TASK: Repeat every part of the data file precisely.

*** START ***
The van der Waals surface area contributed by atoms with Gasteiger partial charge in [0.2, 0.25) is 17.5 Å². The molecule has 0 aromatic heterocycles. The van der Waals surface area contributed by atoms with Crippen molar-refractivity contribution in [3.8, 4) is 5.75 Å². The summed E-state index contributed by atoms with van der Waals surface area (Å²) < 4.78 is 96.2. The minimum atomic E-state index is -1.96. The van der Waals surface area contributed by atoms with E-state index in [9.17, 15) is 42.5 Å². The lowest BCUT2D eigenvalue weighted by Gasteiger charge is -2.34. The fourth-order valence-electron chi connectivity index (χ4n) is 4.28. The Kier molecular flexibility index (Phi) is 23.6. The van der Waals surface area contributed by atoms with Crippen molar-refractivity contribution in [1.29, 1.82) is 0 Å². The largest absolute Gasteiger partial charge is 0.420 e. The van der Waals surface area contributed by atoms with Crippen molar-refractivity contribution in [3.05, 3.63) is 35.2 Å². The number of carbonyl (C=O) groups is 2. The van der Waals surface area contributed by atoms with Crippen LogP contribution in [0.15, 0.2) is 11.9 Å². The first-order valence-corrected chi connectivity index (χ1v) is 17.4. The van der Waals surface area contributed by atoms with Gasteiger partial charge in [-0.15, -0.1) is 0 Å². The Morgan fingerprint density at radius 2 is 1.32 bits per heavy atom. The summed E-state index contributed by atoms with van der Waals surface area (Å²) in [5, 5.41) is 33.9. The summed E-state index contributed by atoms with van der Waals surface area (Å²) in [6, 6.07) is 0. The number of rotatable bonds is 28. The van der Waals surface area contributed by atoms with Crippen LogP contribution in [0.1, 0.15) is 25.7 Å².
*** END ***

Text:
The van der Waals surface area contributed by atoms with Gasteiger partial charge in [0.2, 0.25) is 17.5 Å². The molecule has 0 aromatic heterocycles. The van der Waals surface area contributed by atoms with Crippen molar-refractivity contribution in [3.8, 4) is 5.75 Å². The summed E-state index contributed by atoms with van der Waals surface area (Å²) < 4.78 is 96.2. The minimum atomic E-state index is -1.96. The van der Waals surface area contributed by atoms with E-state index in [9.17, 15) is 42.5 Å². The lowest BCUT2D eigenvalue weighted by Gasteiger charge is -2.34. The fourth-order valence-electron chi connectivity index (χ4n) is 4.28. The Kier molecular flexibility index (Phi) is 23.6. The van der Waals surface area contributed by atoms with Crippen molar-refractivity contribution in [1.29, 1.82) is 0 Å². The largest absolute Gasteiger partial charge is 0.420 e. The van der Waals surface area contributed by atoms with Crippen molar-refractivity contribution in [3.05, 3.63) is 35.2 Å². The number of carbonyl (C=O) groups is 2. The van der Waals surface area contributed by atoms with Crippen LogP contribution in [0.15, 0.2) is 11.9 Å². The first-order valence-corrected chi connectivity index (χ1v) is 17.4. The van der Waals surface area contributed by atoms with Gasteiger partial charge in [-0.15, -0.1) is 0 Å². The Morgan fingerprint density at radius 2 is 1.32 bits per heavy atom. The summed E-state index contributed by atoms with van der Waals surface area (Å²) in [5, 5.41) is 33.9. The summed E-state index contributed by atoms with van der Waals surface area (Å²) in [6, 6.07) is 0. The number of rotatable bonds is 28. The van der Waals surface area contributed by atoms with Crippen LogP contribution in [0.1, 0.15) is 25.7 Å².